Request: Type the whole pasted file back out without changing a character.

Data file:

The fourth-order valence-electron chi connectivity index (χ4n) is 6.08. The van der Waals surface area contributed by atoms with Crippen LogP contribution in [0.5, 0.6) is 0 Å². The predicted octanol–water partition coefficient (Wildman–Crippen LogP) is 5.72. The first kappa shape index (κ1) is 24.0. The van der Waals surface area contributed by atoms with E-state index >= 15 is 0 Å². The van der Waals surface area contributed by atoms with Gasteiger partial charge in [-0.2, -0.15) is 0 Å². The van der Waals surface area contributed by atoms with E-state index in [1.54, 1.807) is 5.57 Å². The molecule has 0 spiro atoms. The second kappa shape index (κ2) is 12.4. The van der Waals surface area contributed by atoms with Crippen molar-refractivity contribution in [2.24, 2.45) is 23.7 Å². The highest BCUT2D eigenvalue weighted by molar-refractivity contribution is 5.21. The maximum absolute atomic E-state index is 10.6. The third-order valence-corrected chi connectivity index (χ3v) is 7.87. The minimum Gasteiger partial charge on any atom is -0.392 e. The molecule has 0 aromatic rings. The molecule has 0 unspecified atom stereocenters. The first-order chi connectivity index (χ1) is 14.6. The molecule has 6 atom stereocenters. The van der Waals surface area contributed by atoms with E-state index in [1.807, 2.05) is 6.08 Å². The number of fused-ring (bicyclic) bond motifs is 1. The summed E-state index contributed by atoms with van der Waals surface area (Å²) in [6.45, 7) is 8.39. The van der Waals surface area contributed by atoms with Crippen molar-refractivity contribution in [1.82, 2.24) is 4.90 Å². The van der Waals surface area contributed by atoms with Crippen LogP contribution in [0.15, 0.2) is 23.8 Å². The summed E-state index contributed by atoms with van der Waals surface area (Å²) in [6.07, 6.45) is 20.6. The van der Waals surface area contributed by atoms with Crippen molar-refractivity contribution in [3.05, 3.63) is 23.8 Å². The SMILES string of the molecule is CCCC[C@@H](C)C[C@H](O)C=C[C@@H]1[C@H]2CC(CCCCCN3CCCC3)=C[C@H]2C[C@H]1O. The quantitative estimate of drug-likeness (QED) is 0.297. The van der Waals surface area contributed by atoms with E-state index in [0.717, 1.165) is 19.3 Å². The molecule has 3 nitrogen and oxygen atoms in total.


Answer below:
The fourth-order valence-electron chi connectivity index (χ4n) is 6.08. The van der Waals surface area contributed by atoms with Crippen LogP contribution in [0.5, 0.6) is 0 Å². The predicted octanol–water partition coefficient (Wildman–Crippen LogP) is 5.72. The first kappa shape index (κ1) is 24.0. The van der Waals surface area contributed by atoms with E-state index >= 15 is 0 Å². The van der Waals surface area contributed by atoms with Gasteiger partial charge in [-0.2, -0.15) is 0 Å². The van der Waals surface area contributed by atoms with E-state index in [1.54, 1.807) is 5.57 Å². The molecule has 0 spiro atoms. The second kappa shape index (κ2) is 12.4. The van der Waals surface area contributed by atoms with Crippen molar-refractivity contribution in [2.24, 2.45) is 23.7 Å². The highest BCUT2D eigenvalue weighted by molar-refractivity contribution is 5.21. The maximum absolute atomic E-state index is 10.6. The third-order valence-corrected chi connectivity index (χ3v) is 7.87. The minimum Gasteiger partial charge on any atom is -0.392 e. The molecule has 0 aromatic rings. The molecule has 0 unspecified atom stereocenters. The first-order chi connectivity index (χ1) is 14.6. The molecule has 6 atom stereocenters. The van der Waals surface area contributed by atoms with E-state index in [1.807, 2.05) is 6.08 Å². The number of fused-ring (bicyclic) bond motifs is 1. The summed E-state index contributed by atoms with van der Waals surface area (Å²) in [6.45, 7) is 8.39. The van der Waals surface area contributed by atoms with Crippen molar-refractivity contribution in [1.82, 2.24) is 4.90 Å². The van der Waals surface area contributed by atoms with Crippen LogP contribution in [0.15, 0.2) is 23.8 Å². The summed E-state index contributed by atoms with van der Waals surface area (Å²) in [6.07, 6.45) is 20.6. The van der Waals surface area contributed by atoms with Crippen molar-refractivity contribution in [3.05, 3.63) is 23.8 Å². The SMILES string of the molecule is CCCC[C@@H](C)C[C@H](O)C=C[C@@H]1[C@H]2CC(CCCCCN3CCCC3)=C[C@H]2C[C@H]1O. The quantitative estimate of drug-likeness (QED) is 0.297. The van der Waals surface area contributed by atoms with E-state index in [0.717, 1.165) is 19.3 Å². The molecule has 3 nitrogen and oxygen atoms in total.